Shares in Twitter rose as much as eight per cent in pre-market trading today after the social media firm missed profit estimates but beat $1bn in quarterly revenue for the first time.
Twitter reported net income of $119m (£91m), down from $255m on the same quarter last year and behind expectations.
Read more: Twitter trials function to block all replies
However, the social media giant posted revenue of $1.01bn — up 11 per cent and the first time it has broken the $1bn mark. And it also reported 21 per cent growth in monetisable daily active users (MDAU) to 152m.
Twitter chief executive Jack Dorsey said: “2019 was a great year for Twitter. Entering 2020, we are building on our momentum — learning faster, prioritizing better, shipping more and hiring remarkable talent. All of which put us in a stronger position as we address the challenges and opportunities ahead.”
Twitter has predicted total revenue for the first quarter of 2020 to be between $825m and $885m, with operating income anywhere between zero and $30m.
It also forecast headcount growth of 20 per cent or more in 2020, with a particular focus on engineering, product, design and research. This is expected to increase total costs and expenses for the full year by 20 per cent.
The results come as the social media platform pumps money into developing its advertising format to improve return on investment for brands and boost its ability to monetise users.
The disappointing figures came after the site replaced older ad formats and battled technical issues including bugs that impacted its ability to target ads and share data with advertisers.
The firm also blamed unusually low demand over the summer due to a dearth of major events compared to the previous year.
Dorsey has been vocal about his company’s efforts to crack down on online abuse — a factor that has come under fierce scrutiny from regulators.
Last month the firm trialled a new feature that allows users to block replies, which it said would help to curb abusive behaviour and cyber bullying.
Twitter ‘improves’ on brand safety issues
Jim Cridlin, global head of innovation and partnership at WPP agency Mindshare, said brand safety was a key concern among many large advertisers.
“Despite Twitter’s ad-targeting problems last year advertisers seem comfortable the company is helping tackle the issue,” he said.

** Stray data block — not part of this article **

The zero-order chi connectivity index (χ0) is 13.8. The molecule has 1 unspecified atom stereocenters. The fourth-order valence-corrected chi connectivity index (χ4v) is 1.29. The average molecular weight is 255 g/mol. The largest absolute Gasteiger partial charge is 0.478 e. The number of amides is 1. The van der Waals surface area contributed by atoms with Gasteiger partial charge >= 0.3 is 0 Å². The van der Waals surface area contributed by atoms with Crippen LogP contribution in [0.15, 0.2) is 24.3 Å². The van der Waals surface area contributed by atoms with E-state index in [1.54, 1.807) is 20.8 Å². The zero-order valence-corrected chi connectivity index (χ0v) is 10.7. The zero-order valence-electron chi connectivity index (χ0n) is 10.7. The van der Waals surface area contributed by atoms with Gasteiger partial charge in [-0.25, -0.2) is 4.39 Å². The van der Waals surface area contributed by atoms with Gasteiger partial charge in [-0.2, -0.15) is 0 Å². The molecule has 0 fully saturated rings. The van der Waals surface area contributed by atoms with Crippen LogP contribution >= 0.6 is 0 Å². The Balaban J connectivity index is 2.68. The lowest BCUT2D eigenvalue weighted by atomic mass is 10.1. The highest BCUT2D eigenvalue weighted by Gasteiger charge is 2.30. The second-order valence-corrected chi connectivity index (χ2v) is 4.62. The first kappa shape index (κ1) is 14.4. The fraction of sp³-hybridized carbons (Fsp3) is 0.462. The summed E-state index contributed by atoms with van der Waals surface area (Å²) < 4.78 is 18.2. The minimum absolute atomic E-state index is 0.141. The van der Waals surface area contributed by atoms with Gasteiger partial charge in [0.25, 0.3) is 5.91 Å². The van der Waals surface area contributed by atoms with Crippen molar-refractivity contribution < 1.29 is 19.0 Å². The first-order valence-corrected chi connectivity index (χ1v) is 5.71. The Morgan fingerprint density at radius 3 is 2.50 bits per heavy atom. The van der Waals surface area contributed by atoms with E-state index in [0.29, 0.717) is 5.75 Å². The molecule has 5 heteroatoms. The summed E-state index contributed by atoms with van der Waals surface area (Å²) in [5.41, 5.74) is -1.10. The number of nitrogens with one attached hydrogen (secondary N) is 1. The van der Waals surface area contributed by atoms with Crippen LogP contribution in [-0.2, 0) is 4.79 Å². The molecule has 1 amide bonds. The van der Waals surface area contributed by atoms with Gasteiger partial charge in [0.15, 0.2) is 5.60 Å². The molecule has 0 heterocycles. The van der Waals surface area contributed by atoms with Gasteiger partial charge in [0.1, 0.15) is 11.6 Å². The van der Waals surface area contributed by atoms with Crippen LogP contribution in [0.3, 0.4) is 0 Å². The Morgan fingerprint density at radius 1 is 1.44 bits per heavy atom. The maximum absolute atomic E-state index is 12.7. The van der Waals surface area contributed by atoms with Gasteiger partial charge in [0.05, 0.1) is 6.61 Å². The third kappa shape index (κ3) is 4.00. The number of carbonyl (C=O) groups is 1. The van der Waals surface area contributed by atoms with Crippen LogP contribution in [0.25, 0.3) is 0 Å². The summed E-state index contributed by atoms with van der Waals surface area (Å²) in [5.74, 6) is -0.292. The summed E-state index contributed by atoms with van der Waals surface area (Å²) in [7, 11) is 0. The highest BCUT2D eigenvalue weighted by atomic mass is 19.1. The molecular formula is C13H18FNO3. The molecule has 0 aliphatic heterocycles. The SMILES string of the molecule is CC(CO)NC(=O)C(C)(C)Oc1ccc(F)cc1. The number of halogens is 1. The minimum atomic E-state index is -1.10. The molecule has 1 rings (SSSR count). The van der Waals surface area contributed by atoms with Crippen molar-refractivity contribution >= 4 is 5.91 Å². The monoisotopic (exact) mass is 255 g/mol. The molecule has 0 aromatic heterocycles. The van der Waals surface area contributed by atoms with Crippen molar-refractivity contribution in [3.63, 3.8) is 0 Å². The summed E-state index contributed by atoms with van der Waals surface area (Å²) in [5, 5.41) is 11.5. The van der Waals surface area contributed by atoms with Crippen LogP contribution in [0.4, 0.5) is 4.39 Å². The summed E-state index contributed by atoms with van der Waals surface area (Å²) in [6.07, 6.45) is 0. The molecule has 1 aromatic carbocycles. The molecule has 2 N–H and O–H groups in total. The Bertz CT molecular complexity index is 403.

Unlike rival Facebook, Twitter also rolled out a political ad ban in November ahead of the General Election. It introduced similar measures in the US in a bid to “protect the integrity of election-related conversations”.
“We believe political message reach should be earned, not bought,” Dorsey said at the time.
“Twitter, while showing some great success in growing its userbase – one that is often engaged, active and somewhat fiery – is still struggling with growing costs and the lag from technical issues that have been bugging the platform,” said Tamara Littleton, chief executive and founder of social media agency the Social Element.
“What’s really interesting to consider, however, is its long-term future, rather than these short-term results: already refusing political ads, it is now working hard to remove media designed to mislead people and seems to be working to be an industry leader in cracking down on misinformation.”
‘Pretty darn good’ user growth
“Twitter numbers look pretty darn good and a bounce back from a lacklustre third quarter characterised by a serious slowdown in revenue growth and technology problems,” Markets.com’s chief market analyst Neil Wilson said.
“It’s a good bounce back from the ad-bug riddled third quarter release when nine per cent revenue growth was $50m short of expectations.
“It’s also encouraging that Twitter is executing on its strategy in a quarter when Snap struggled and Facebook also found life tougher. For ad-driven business this was a quarter beset by a shorter holiday shopping window in the US, so we should commend Twitter for its efforts.”